With a striking set comprising of pillars and various levels of well lit “concrete”, all carrying the scars of a long running feud, the audience is transported in time and place as they take their seats at this year’s Maynardville tribute to Shakespeare, ROMEO AND JULIET.
This current production of ROMEO AND JULIET starts with the booming voice of John Maytham who steps into the authoritative role of the Prince, setting the tone for the Geoffrey Hyland directed ROMEO AND JULIET.
A true classic, this beloved play has captured many hearts over the years; it is a smart choice for the setting and the season at Maynardville.
Hyland notes that love permeates throughout this play of the Bard, specifically “the power of youthful love… fervent and intense from the moment the lovers first see each other”. The emphasis here is perhaps more on the youthfulness, to an almost absolutely innocent degree, in the current staging’s consideration of the love in question: This production gives us a very innocent perspective of Romeo and Juliet’s budding love… subtle touches, flighty butterfly kisses, all very virginal and pure and appropriate for school audiences.
Instead of showcasing the forcefulness of (possibly) true love, this ROMEO AND JULIET is rather a reflection on love (maybe even infatuation) as the cause of violence, subtly bolstered by the inevitability of fate.
Though ROMEO AND JULIET has never been my favourite of the Bard’s creations (the idea of celebrating teenage suicide as romantic simply feels a bit off), this was not my least favourite staging of this classic. Shortened from its usual 3 hours to a swift 1h40m it sits (literally) more comfortably than I expected. The treasures in the text are nevertheless celebrated, albeit that one pays for it with occasional sudden jumps that rush you towards the tragic end. That rush does slightly minimize the joy of the associated build-up, but this is a small price to pay for the shortened offering that gives you the gist of the Bard’s tale without the risk of losing the audience’s attention with a protracted staging.
The interaction between Juliet (Simone Neethling) and Romeo (Nahum Hughes) is a sweet one, but it doesn’t exude the burning chemistry one associates with these star-crossed lovers, or at least their onstage chemistry does not hint at the possibility of such a fiery connection. Neethling, however, leans into the sweeter side of her character, and becomes the quintessential love-struck teen. She understands the subtle comedic beats and exploits these with much charm. This reveals Juliet as an endearing character to the audience. Hughes has his own style of charm, but is overshadowed by the other strong personalities onstage. To fully fill the boots of Romeo may require a bit more bravado than opening night revealed, though that may naturally develop as the play settles.
Two key figures support the lovers in their pursuit of a happily-ever-after, the Nurse (Hannah Borthwick) and Friar Lawrence (Cleo Wesley). The performances of both Borthwick and Wesley are standouts. They understand the advancing purpose of their characters in the narrative. Their performances are delivered with the ease of those who know how to effortlessly step into the shoes of a character without overpowering the development of the story. Both offer great moments of relief to the audience and reassurance to the lovers, even though inevitable tragedy looms. They make you wonder, if only for a moment, whether there could yet be a fairytale ending for Romeo and Juliet.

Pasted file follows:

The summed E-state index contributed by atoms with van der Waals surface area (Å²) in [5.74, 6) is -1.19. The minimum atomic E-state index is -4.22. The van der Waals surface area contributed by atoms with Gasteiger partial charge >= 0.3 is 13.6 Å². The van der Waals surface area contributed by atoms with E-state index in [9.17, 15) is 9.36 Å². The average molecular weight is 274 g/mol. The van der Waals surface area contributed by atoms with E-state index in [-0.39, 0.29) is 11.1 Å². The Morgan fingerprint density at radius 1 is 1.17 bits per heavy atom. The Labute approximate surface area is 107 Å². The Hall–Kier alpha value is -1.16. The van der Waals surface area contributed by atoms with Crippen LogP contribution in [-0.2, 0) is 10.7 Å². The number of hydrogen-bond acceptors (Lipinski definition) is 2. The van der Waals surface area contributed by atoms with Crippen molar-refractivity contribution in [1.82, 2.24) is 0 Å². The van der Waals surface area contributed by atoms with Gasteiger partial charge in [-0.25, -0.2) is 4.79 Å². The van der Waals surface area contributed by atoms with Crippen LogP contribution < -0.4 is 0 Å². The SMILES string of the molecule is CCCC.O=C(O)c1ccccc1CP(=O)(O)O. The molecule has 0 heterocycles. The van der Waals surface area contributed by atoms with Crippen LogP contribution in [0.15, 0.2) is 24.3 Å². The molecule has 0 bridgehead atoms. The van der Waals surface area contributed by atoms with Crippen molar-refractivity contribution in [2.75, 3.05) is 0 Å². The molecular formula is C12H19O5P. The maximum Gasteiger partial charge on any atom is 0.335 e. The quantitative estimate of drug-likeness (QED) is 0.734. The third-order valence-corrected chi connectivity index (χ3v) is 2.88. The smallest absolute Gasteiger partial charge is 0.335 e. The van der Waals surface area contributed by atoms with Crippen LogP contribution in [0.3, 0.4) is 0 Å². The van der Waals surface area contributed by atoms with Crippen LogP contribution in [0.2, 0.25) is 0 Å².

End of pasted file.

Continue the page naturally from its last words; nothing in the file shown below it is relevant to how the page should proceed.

The moments of interaction between Romeo and Benvolio (Tailyn Ramsamy) also add depth and purpose to this staging, as it fuels Romeo’s pursuit of love. When joining these two brothers in arms onstage, Jock Kleynhans as Tybalt ups the rivalry energy with dramatic effect. In a play that allows for many a great entrance as we shift between scenes, Kleynhans has bagged himself the best one in this production, looking as if he just stepped right out of Baz Luhrmann’s movie and onto the stage.
Most of the cast serve their characters well, doing what is expected to move this tale forward with theatrical purpose, although Pat Pillai as Capulet can perhaps just bring down the overacting a notch or two. The only performance that feels a bit wooden is that of Mihir Soni as Paris. His portrayal appears to stand in contrast to the character; it almost feels as if he is in a constant internal battle to suppress the character of Paris from revealing itself. This hampers the believability that Paris stands as true rival to Romeo for the hand of Juliet, resulting in the presence of Paris falling short of the required counterpoint effect.
The choreography and fight scenes, overseen by Mbongeni N Mtshali and Richard Lothian respectively, demonstrate subtlety and effectiveness in the shaping of scenes. Movement is further highlighted by the lovely (and truly flowing) costumes designed by Tineil Tredoux. The overall design of the production strikes a balance between romance and rivalry.
The looming tragedy throughout the play is also highlighted by the presence of a chorus of masked figures, a great theatrical touch that could be further developed to emphasise the ominous elements of the play. The masked presence at the Capulet ball, paired with Prokofiev’s Romeo and Juliet, Op. 64 ‘Dance of the Knights’, is a particular highlight that illustrates the emotive power of music.
This ROMEO AND JULIET’s love-journey may feel a bit instant (just add water, or rather wine, it is Maynardville after all), but it is a lovely production that is truly family (and schools) friendly. So, grab the kids and take them to experience some theatre under the stars. Pack a picnic or snack from the food truck offerings at the festival, and make a whole outing of it!
You have until 24 February 2024 to see ROMEO AND JULIET at this year’s VR Theatrical presented Maynardville Open-Air Festival. Tickets can be booked online through Quicket.